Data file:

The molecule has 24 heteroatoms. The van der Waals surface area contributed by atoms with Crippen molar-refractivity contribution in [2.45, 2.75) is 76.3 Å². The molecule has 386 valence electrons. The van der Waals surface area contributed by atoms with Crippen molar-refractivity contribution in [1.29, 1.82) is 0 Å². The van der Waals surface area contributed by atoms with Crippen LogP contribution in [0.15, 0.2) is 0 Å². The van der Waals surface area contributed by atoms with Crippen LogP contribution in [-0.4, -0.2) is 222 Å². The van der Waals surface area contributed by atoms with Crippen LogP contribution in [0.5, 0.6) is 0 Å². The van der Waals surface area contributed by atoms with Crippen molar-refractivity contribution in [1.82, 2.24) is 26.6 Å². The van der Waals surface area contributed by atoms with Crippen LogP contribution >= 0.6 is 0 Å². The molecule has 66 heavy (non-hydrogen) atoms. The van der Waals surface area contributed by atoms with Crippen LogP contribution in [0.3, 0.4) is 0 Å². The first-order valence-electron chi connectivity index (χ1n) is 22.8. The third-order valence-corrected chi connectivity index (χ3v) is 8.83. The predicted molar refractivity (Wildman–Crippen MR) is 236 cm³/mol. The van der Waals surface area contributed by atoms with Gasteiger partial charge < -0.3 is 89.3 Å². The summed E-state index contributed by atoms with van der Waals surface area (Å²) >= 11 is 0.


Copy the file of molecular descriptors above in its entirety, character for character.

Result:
The molecule has 24 heteroatoms. The van der Waals surface area contributed by atoms with Crippen molar-refractivity contribution in [2.45, 2.75) is 76.3 Å². The molecule has 386 valence electrons. The van der Waals surface area contributed by atoms with Crippen molar-refractivity contribution in [1.29, 1.82) is 0 Å². The van der Waals surface area contributed by atoms with Crippen LogP contribution in [0.15, 0.2) is 0 Å². The van der Waals surface area contributed by atoms with Crippen LogP contribution in [-0.4, -0.2) is 222 Å². The van der Waals surface area contributed by atoms with Crippen LogP contribution in [0.5, 0.6) is 0 Å². The van der Waals surface area contributed by atoms with Crippen molar-refractivity contribution in [1.82, 2.24) is 26.6 Å². The van der Waals surface area contributed by atoms with Crippen LogP contribution >= 0.6 is 0 Å². The molecule has 66 heavy (non-hydrogen) atoms. The van der Waals surface area contributed by atoms with Crippen LogP contribution in [0.3, 0.4) is 0 Å². The first-order valence-electron chi connectivity index (χ1n) is 22.8. The third-order valence-corrected chi connectivity index (χ3v) is 8.83. The predicted molar refractivity (Wildman–Crippen MR) is 236 cm³/mol. The van der Waals surface area contributed by atoms with Gasteiger partial charge < -0.3 is 89.3 Å². The summed E-state index contributed by atoms with van der Waals surface area (Å²) >= 11 is 0.